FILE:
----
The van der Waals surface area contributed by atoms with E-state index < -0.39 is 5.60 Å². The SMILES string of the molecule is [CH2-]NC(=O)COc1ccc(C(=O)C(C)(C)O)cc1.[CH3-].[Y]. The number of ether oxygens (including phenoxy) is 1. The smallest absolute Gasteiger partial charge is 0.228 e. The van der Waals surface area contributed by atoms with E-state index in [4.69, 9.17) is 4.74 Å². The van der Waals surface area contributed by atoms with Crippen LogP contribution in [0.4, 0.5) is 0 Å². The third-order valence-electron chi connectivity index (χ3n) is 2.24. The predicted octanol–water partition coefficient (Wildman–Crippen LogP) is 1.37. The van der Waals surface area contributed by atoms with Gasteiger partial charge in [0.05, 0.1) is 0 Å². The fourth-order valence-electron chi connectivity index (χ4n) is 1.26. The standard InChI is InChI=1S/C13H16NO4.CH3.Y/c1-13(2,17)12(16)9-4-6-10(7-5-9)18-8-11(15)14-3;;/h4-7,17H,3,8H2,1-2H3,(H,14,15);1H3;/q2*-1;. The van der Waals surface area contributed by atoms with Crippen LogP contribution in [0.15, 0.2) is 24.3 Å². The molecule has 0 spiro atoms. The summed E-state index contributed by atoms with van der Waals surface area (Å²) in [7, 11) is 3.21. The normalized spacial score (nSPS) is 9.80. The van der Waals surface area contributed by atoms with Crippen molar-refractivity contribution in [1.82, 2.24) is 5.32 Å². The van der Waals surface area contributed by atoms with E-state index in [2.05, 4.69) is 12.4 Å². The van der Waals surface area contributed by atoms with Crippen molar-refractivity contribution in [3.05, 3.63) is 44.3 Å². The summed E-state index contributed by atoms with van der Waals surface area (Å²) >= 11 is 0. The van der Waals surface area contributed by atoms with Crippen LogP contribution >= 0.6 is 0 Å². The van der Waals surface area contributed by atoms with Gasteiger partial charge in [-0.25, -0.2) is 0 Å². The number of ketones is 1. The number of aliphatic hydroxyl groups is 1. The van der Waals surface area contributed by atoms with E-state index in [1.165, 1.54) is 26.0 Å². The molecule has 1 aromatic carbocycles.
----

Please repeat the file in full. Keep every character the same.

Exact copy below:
The van der Waals surface area contributed by atoms with E-state index < -0.39 is 5.60 Å². The SMILES string of the molecule is [CH2-]NC(=O)COc1ccc(C(=O)C(C)(C)O)cc1.[CH3-].[Y]. The number of ether oxygens (including phenoxy) is 1. The smallest absolute Gasteiger partial charge is 0.228 e. The van der Waals surface area contributed by atoms with E-state index in [4.69, 9.17) is 4.74 Å². The van der Waals surface area contributed by atoms with Crippen LogP contribution in [0.4, 0.5) is 0 Å². The third-order valence-electron chi connectivity index (χ3n) is 2.24. The predicted octanol–water partition coefficient (Wildman–Crippen LogP) is 1.37. The van der Waals surface area contributed by atoms with Gasteiger partial charge in [0.05, 0.1) is 0 Å². The fourth-order valence-electron chi connectivity index (χ4n) is 1.26. The standard InChI is InChI=1S/C13H16NO4.CH3.Y/c1-13(2,17)12(16)9-4-6-10(7-5-9)18-8-11(15)14-3;;/h4-7,17H,3,8H2,1-2H3,(H,14,15);1H3;/q2*-1;. The van der Waals surface area contributed by atoms with Crippen LogP contribution in [0.15, 0.2) is 24.3 Å². The molecule has 0 spiro atoms. The summed E-state index contributed by atoms with van der Waals surface area (Å²) in [7, 11) is 3.21. The normalized spacial score (nSPS) is 9.80. The van der Waals surface area contributed by atoms with Crippen molar-refractivity contribution in [1.82, 2.24) is 5.32 Å². The van der Waals surface area contributed by atoms with E-state index in [2.05, 4.69) is 12.4 Å². The van der Waals surface area contributed by atoms with Crippen molar-refractivity contribution in [3.05, 3.63) is 44.3 Å². The summed E-state index contributed by atoms with van der Waals surface area (Å²) >= 11 is 0. The van der Waals surface area contributed by atoms with Crippen LogP contribution >= 0.6 is 0 Å². The van der Waals surface area contributed by atoms with Gasteiger partial charge in [-0.25, -0.2) is 0 Å². The number of ketones is 1. The number of aliphatic hydroxyl groups is 1. The van der Waals surface area contributed by atoms with E-state index in [1.165, 1.54) is 26.0 Å². The molecule has 1 aromatic carbocycles.